It was not long after this, but these prisoners beyng at London committed to straite prison, and there attempted sundry wise by the Byshop and his Chapleins to reuoke their opiniōs: at length, when no perswasions would serue, they were brought forth to open examination at the Consistory in Paules, the. xvij. day of February, an. 1555. MarginaliaThe first dayes Session.Where they were demaunded aswell by the sayd Bishop, as also by the Byshop of Bath & others, whether they would recant their errours & peruerse doctrine (as they termed it) and so come to the vnitie of the Popish Church. Which whē they refused to doe, the Byshop assigned them likewise the next day to appeare agayne, beyng the xviij. of February.

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MarginaliaThe secōd dayes Session.On the whiche day, among many other thynges there sayd and passed, he read vnto them seuerally certaine articles and gaue them respite vntill the next day, to aunswere vnto the same, and so cōmitted them agayne to prison. The copy of which Articles here vnder foloweth.

¶ Articles obiected and ministred by Boner B. of Lond. seuerally agaynst Tho. Causton, and Thomas Higbed of Essex.

MarginaliaArticles layd by B. Boner to M. Higbed and M. Causton.FIrst, that thou Thomas Causton (or Thomas Higbed) hast bene and art of the Dioces of London, and also of the iurisdiction now of me Edmund Byshop of London.

Item, that thou was in tyme past, accordyng to the order of the Church of England, baptised and christened.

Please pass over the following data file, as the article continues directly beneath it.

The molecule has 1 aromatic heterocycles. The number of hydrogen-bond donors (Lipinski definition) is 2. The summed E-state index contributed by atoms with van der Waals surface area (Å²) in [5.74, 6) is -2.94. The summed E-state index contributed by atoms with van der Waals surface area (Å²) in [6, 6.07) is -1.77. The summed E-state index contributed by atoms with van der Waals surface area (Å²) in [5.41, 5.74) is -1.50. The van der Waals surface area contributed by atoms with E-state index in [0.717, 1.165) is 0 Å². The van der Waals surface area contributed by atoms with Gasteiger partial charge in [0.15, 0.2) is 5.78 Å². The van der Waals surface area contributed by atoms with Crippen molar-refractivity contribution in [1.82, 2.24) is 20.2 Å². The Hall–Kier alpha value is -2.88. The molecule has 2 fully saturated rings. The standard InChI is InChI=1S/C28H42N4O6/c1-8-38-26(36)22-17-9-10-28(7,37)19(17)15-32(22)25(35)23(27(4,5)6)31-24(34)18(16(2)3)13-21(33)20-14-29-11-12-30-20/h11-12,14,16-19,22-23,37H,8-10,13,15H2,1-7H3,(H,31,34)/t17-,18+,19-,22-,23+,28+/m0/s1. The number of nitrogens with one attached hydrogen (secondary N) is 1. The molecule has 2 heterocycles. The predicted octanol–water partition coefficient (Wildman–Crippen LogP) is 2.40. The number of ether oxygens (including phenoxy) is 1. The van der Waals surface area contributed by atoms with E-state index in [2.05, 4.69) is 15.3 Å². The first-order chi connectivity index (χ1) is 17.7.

Item, that thou haddest Godfathers and Godmother, accordyng to the sayd order.

Item, that the sayd Godfathers and Godmother dyd thē promise for thee, and in thy name, the fayth and religiō, that then was vsed in the Realme of England.

Item, that that fayth and Religion, which they did professe, and make for thee, was accompted and taken to be the faith and Religion of the Church, and of the Christen people: and so it was in very deede.

Item, thou commyng to the age of discretion, that is to say, to the age of xiiij. yeares, diddest not mislyke nor disallow that fayth, that Religion, or promise then vsed and approued, and promised by the sayd Godfathers and Godmother, but for a tyme diddest continue in it, as other (takyng themselues for Christen people) did likewise.

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Item, that at that tyme, and also before, it was taken for a doctrine of the Churche, Catholicke and true, and euery where in Christēdome thē allowed for Catholicke & true, and to be the profession of a Christen mā, to beleue that in the Sacrament of the aulter, vnder the formes of bread and wyne, after the cōsecration, there was and is, by the omnipotent power and wil of almighty God, and his word, without any substaunce of bread and wine there remayning, MarginaliaThe reall presence.the true and naturall body and bloud of our Sauiour Iesus Christ in substaunce, which was borne of the virgin Mary, and suffered vpon the Crosse, really, truely, and in very deede.

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Item, that at that tyme thy father and mother, all thyne aūcestors, all thy kindred, acquaintaūce and frendes, and thy sayd Godfathers and Godmother did then so beleue, and thinke in all the same, as the sayd Church did therin beleue.

Item, that thy selfe had no iust cause or lawfull grounde, to departe or swarue from the sayd Religion or fayth, nor no occasiō at all, except thou wilt follow and beleue the erroneous opinion or belief, that hath bene agaynst the common order of the Churche, brought in by certaine disordred persons of late, and at the vttermost within these xxx. or xl. yeares last past.

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Item, that thou doest know, or credibly hast heard and doest beleue, that D. Robert Barnes, Iohn Frith, Tho. Garrerd, Hierome, Lassels, Anne Askew, Iohn Hooper, late Bi-